Multinational companies must be more targeted in their offshoring strategies during the economic downturn to take full advantage of globalisation trends, experts have warned.

At a conference on offshoring held in London in April, Ian Cramb, chief operations and technology officer at Citigroup, said that an increasingly protectionist business environment will make it more difficult for companies to move their operations around the world.


“Don’t just choose the cheapest place, because it won’t be the cheapest place for long and it will become a lot more difficult to move something the second time around,” said Mr Cramb.

Locations looking to protect foreign investments are increasingly enforcing penalties on companies looking to relocate to lower-cost destinations. Nokia had to pay a total of $314m in compensation earlier this year to the North Rhine-Westphalia authorities and former German employees as a penalty for moving its manufacturing operations to Romania.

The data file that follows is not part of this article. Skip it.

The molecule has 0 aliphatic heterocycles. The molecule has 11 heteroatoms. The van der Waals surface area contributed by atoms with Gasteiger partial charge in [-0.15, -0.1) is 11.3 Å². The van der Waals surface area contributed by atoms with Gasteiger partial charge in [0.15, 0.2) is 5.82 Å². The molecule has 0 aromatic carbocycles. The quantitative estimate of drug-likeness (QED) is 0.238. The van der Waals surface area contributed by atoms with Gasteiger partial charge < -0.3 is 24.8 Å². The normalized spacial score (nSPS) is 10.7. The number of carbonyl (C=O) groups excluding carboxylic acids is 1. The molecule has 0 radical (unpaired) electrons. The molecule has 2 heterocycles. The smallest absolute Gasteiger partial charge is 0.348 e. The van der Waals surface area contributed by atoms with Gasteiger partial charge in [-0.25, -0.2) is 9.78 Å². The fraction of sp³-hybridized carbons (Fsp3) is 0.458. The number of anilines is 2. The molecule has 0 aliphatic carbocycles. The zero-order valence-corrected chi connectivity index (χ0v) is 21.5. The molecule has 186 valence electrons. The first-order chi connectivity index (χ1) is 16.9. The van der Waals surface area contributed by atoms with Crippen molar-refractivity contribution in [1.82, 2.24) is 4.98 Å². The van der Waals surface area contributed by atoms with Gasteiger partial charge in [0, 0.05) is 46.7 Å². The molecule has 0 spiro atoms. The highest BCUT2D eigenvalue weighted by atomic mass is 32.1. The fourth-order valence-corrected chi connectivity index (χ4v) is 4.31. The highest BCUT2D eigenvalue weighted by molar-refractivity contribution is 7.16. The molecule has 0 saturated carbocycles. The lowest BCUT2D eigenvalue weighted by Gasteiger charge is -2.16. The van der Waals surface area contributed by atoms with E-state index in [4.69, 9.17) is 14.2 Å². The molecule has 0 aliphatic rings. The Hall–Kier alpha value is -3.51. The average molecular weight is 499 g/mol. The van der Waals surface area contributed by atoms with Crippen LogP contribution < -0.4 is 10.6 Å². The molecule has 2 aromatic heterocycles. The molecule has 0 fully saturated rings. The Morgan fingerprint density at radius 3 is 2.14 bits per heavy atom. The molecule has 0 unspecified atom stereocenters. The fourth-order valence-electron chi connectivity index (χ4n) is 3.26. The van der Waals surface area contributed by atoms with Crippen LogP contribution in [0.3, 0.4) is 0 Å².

Many companies are choosing to offshore business functions – a growing trend in Europe where more outsourcing deals are taking place than in the US. The number of offshoring contracts rose in Europe by 17% from 2007 to 2008, reaching 271, compared with 243 US deals, according to the Association of Outsourcing Professionals.

More firms are turning to outsourcing non-critical business functions to achieve cost optimisation, according to a recent survey by analyst Gartner.

More than 70% of respondents rated budget and cost containment as their top concern in 2009, up 17.5% from 2008.